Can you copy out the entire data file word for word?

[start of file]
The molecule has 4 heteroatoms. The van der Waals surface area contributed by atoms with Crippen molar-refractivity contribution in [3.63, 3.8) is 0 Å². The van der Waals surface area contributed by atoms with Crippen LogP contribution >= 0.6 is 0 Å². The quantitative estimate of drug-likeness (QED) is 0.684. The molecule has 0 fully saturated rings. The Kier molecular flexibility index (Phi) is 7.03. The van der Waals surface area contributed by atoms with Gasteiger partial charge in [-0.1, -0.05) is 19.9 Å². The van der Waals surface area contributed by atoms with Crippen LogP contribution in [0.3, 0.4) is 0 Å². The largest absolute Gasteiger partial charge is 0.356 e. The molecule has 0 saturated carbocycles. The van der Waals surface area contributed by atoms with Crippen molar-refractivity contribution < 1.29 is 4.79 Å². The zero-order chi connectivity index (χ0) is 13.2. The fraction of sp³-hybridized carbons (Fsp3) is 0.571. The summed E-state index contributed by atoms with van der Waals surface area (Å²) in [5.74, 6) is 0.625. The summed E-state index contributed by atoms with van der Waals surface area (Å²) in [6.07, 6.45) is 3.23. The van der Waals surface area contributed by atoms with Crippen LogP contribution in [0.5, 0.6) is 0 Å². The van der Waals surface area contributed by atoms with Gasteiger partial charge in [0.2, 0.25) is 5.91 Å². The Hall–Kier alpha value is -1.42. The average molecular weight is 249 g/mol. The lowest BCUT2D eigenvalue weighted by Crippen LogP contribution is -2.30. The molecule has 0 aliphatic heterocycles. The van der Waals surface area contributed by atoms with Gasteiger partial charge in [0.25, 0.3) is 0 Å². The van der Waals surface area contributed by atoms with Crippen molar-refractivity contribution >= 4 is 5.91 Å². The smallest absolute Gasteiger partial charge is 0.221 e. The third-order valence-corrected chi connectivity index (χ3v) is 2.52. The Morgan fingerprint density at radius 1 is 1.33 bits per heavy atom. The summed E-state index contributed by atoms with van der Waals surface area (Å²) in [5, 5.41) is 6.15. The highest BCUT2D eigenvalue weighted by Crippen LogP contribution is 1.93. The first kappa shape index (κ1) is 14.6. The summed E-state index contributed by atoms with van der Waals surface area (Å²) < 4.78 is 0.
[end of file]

The molecule has 4 heteroatoms. The van der Waals surface area contributed by atoms with Crippen molar-refractivity contribution in [3.63, 3.8) is 0 Å². The van der Waals surface area contributed by atoms with Crippen LogP contribution >= 0.6 is 0 Å². The quantitative estimate of drug-likeness (QED) is 0.684. The molecule has 0 fully saturated rings. The Kier molecular flexibility index (Phi) is 7.03. The van der Waals surface area contributed by atoms with Gasteiger partial charge in [-0.1, -0.05) is 19.9 Å². The van der Waals surface area contributed by atoms with Crippen LogP contribution in [0.3, 0.4) is 0 Å². The largest absolute Gasteiger partial charge is 0.356 e. The molecule has 0 saturated carbocycles. The van der Waals surface area contributed by atoms with Crippen molar-refractivity contribution < 1.29 is 4.79 Å². The zero-order chi connectivity index (χ0) is 13.2. The fraction of sp³-hybridized carbons (Fsp3) is 0.571. The summed E-state index contributed by atoms with van der Waals surface area (Å²) in [5.74, 6) is 0.625. The summed E-state index contributed by atoms with van der Waals surface area (Å²) in [6.07, 6.45) is 3.23. The van der Waals surface area contributed by atoms with Crippen LogP contribution in [0.5, 0.6) is 0 Å². The van der Waals surface area contributed by atoms with Gasteiger partial charge in [0.2, 0.25) is 5.91 Å². The Hall–Kier alpha value is -1.42. The average molecular weight is 249 g/mol. The lowest BCUT2D eigenvalue weighted by Crippen LogP contribution is -2.30. The molecule has 0 aliphatic heterocycles. The van der Waals surface area contributed by atoms with Gasteiger partial charge in [0.25, 0.3) is 0 Å². The van der Waals surface area contributed by atoms with Crippen molar-refractivity contribution >= 4 is 5.91 Å². The smallest absolute Gasteiger partial charge is 0.221 e. The third-order valence-corrected chi connectivity index (χ3v) is 2.52. The Morgan fingerprint density at radius 1 is 1.33 bits per heavy atom. The summed E-state index contributed by atoms with van der Waals surface area (Å²) in [5, 5.41) is 6.15. The highest BCUT2D eigenvalue weighted by Crippen LogP contribution is 1.93. The first kappa shape index (κ1) is 14.6. The summed E-state index contributed by atoms with van der Waals surface area (Å²) < 4.78 is 0.